One of the key points he makes is that, unlike annual crops, trees are propagated vegetatively. That is, a single exceptionally yielding tree that is properly identified might be all that is needed to take the development of these trees as commercial crops far beyond their wild counterparts. A key demand he makes of us is vigilance. If a tree on your land is exceptional, particularly sweet honeylocust, heavy pods, drought resistant etc... then sharing your material and information could be vital. The trees we need probably already exist in the wild if we can but notice them!

The will focus primarily on their cultivation as fodder crops to supplement pasture, rather than for human cultivation, as the author intended. I will link to the threads as they go up.

  • The Keawe or Hawaiian Algaroba
  • The carob
  • The honeylocust
  • The Mesquites
  • The Mulberry
  • The Persimmon
  • The Chestnut
  • Oak as Forage
  • Oak as human food
  • Persian Walnut
  • Black Walnut
  • The other Walnuts
  • The Pecan
  • Other Hickories



  • Some Suggested lines of work...
  • A peak at the tropics
  •  
    Michael Cox
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    Link to Honeylocust thread included

    Michael Cox wrote:

  • The Keawe or Hawaiian Algaroba
  • The carob
  • Honeylocust
  • The Mesquites
  • The Mulberry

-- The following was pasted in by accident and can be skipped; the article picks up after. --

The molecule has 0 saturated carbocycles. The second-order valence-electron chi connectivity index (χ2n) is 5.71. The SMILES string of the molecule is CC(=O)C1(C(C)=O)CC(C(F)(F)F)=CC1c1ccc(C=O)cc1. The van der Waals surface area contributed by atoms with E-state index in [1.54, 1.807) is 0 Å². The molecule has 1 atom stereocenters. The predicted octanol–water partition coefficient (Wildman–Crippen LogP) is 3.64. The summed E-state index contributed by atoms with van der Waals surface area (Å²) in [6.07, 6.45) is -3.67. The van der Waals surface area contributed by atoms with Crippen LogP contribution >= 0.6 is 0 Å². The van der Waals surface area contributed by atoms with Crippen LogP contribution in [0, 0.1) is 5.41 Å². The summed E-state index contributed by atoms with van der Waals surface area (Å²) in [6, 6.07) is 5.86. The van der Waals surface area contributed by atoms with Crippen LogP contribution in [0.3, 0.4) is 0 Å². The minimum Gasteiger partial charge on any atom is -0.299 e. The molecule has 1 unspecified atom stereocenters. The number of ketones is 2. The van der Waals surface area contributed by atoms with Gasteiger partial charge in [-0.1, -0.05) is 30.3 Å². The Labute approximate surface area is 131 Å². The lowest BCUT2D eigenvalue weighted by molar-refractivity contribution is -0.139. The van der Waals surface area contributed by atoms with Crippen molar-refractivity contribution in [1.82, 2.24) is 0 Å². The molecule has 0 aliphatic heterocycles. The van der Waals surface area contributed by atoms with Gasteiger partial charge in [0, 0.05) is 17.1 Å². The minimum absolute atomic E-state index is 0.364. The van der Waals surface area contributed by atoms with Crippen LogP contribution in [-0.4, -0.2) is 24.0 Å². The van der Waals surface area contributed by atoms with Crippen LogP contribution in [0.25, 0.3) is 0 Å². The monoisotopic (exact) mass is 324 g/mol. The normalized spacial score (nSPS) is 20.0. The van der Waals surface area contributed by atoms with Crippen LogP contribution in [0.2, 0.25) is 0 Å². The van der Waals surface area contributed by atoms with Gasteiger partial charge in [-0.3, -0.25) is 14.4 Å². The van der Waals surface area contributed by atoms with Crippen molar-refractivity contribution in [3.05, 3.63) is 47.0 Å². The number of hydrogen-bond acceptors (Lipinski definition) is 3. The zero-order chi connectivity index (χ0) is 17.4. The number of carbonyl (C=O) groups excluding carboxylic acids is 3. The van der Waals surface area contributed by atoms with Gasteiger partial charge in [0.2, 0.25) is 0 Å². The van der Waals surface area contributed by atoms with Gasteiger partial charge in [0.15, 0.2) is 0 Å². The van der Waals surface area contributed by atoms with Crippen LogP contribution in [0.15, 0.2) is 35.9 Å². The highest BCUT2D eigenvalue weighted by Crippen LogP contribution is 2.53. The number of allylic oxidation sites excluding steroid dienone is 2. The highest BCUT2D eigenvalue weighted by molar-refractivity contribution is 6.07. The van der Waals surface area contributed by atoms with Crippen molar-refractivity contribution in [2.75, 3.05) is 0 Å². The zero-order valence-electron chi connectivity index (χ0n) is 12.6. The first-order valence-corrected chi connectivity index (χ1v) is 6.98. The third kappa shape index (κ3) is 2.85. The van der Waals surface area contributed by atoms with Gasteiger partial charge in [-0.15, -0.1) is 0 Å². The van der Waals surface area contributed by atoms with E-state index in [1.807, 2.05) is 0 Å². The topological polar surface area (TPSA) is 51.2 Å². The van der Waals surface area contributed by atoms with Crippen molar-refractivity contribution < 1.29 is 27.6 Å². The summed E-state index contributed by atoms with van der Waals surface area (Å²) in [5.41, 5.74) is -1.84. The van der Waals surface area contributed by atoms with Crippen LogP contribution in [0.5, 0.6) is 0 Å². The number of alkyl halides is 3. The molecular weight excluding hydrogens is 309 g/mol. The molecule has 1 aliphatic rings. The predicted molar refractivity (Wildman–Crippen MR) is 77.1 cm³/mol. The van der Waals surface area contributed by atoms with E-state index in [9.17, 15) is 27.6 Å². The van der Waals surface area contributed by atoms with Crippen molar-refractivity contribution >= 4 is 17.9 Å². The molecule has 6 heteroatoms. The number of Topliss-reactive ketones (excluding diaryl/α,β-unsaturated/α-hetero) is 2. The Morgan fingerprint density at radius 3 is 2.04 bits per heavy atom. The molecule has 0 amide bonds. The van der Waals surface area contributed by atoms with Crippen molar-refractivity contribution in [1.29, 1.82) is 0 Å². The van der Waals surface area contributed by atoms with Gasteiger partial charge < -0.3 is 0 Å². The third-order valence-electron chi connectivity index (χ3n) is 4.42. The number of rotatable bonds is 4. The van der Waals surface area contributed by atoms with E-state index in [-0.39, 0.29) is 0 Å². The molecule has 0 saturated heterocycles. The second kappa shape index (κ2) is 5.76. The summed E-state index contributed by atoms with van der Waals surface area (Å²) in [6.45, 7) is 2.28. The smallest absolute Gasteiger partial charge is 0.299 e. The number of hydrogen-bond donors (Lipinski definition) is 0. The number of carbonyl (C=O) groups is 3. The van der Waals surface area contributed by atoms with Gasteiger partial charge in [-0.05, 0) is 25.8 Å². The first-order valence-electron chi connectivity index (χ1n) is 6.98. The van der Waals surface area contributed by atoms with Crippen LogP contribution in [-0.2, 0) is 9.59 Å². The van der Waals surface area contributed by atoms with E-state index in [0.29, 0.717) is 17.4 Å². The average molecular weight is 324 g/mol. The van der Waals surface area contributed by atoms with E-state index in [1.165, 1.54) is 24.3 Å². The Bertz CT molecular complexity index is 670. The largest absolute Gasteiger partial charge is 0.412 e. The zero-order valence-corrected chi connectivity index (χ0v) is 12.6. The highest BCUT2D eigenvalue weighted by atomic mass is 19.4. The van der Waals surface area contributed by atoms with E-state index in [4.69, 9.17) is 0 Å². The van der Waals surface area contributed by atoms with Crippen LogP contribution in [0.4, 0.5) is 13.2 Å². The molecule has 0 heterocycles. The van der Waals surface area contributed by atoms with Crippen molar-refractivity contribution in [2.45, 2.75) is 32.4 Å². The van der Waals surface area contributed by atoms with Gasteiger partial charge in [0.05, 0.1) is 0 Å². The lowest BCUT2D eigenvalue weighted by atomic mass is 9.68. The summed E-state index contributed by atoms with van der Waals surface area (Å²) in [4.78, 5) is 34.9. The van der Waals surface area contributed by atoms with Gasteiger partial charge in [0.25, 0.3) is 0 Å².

• The Persimmon
  • The Chestnut
  • Oak as Forage
  • Oak as human food
  • Persian Walnut
  • Black Walnut
  • The other Walnuts
  • The Pecan
  • Other Hickories



  • Some Suggested lines of work...
  • A peak at the tropics
  •  
    Cj Sloane
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    I was a little surprised Hazelnuts weren't in there, but they are under the chapter "SOME SUGGESTED LINES OF WORK-THE UNEXPLORED REALM."

    Anyone interested in this should check out the 2 part Permaculture Voices podcast Woody Agriculture. Breeding Trees, Restoring a Piece of America’s Past and Establishing a Piece of Our Agricultural Future with Phil Rutter.

    Phil Rutter has basically explored the unexplored realm of Hazelnuts. He started a breeding program 30 years ago to basically turn hazelnuts into a commodity crops to replace corn & soy that could be harvested by machine.

    Here's a great video by Phil Rutter called Introduction to Woody Agriculture (2011 Woody Ag Short Course)
     
    Cj Sloane
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    How about starting the first week in January, like we did with the PDM? Michael, can you wait that long?